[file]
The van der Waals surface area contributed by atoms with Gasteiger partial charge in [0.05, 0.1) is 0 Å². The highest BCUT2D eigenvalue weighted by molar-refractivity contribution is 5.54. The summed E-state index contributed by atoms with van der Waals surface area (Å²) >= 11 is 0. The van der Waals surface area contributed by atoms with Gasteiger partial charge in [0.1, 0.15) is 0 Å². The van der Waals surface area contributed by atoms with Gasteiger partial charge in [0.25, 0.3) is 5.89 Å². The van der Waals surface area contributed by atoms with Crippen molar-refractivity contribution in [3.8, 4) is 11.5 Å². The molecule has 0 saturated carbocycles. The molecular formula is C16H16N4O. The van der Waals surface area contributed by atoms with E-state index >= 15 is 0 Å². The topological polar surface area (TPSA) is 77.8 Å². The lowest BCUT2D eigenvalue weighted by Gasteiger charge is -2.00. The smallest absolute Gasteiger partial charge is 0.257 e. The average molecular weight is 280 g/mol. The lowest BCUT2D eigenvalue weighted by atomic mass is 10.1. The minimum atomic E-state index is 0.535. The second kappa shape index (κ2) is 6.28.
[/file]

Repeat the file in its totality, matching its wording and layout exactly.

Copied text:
The van der Waals surface area contributed by atoms with Gasteiger partial charge in [0.05, 0.1) is 0 Å². The highest BCUT2D eigenvalue weighted by molar-refractivity contribution is 5.54. The summed E-state index contributed by atoms with van der Waals surface area (Å²) >= 11 is 0. The van der Waals surface area contributed by atoms with Gasteiger partial charge in [0.1, 0.15) is 0 Å². The van der Waals surface area contributed by atoms with Gasteiger partial charge in [0.25, 0.3) is 5.89 Å². The van der Waals surface area contributed by atoms with Crippen molar-refractivity contribution in [3.8, 4) is 11.5 Å². The molecule has 0 saturated carbocycles. The molecular formula is C16H16N4O. The van der Waals surface area contributed by atoms with E-state index >= 15 is 0 Å². The topological polar surface area (TPSA) is 77.8 Å². The lowest BCUT2D eigenvalue weighted by Gasteiger charge is -2.00. The smallest absolute Gasteiger partial charge is 0.257 e. The average molecular weight is 280 g/mol. The lowest BCUT2D eigenvalue weighted by atomic mass is 10.1. The minimum atomic E-state index is 0.535. The second kappa shape index (κ2) is 6.28.